What is the efficacy of surgery for common peroneal nerve entrapment?

Updated: Oct 15, 2019
  • Author: Minoo Hadjari Hollis, MD; Chief Editor: Thomas M DeBerardino, MD  more...
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In one of the largest studies of patients with idiopathic peroneal nerve entrapment, Fabre et al reported on 62 patients who were treated with operative decompression of the common peroneal nerve. [63] The postoperative recovery of motor function was good in 87% of those who had sensory and motor involvement preoperatively. All seven patients who had peroneal nerve entrapment of known etiology also demonstrated postoperative improvement.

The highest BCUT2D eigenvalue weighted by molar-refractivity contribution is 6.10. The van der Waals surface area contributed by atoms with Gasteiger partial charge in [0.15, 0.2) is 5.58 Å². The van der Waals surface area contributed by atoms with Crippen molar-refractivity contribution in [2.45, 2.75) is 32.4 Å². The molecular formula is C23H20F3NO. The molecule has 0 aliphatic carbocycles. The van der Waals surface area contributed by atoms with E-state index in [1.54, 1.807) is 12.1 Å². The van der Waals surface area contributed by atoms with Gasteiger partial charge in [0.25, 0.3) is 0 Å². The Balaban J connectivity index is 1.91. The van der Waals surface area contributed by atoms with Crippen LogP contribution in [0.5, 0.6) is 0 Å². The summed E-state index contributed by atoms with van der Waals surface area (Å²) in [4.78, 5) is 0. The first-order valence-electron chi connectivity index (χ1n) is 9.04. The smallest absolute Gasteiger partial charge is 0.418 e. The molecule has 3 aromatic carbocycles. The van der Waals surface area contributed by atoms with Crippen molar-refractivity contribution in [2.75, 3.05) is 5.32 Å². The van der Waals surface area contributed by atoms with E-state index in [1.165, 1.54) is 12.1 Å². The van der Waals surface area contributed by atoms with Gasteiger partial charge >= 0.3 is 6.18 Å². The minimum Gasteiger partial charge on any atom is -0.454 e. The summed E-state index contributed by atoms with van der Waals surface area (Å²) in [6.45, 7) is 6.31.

On the basis of these results, the authors recommended open decompression of the peroneal nerve between the third and fourth months if symptoms persist or recovery is incomplete, even if the patient has only sensory symptoms that have been substantiated by electrophysiologic studies. [63]

The procedure involves a curved incision about the lateral knee, following the course of the nerve. The nerve is found initially posteromedial to the biceps femoris. It is tracked distally to where it branches to the deep and superficial branches. The nerve is released fully by initially separating the lateral septum between the peroneus longus and soleus aponeurosis, retracting the peroneus longus medially, and fully dividing the superficial and deep portions of the fibrous arch. Any sites of entrapment or compression along this route should be released.

Nerve grafting may be warranted in severe cases in which the nerve is structurally damaged or severed.

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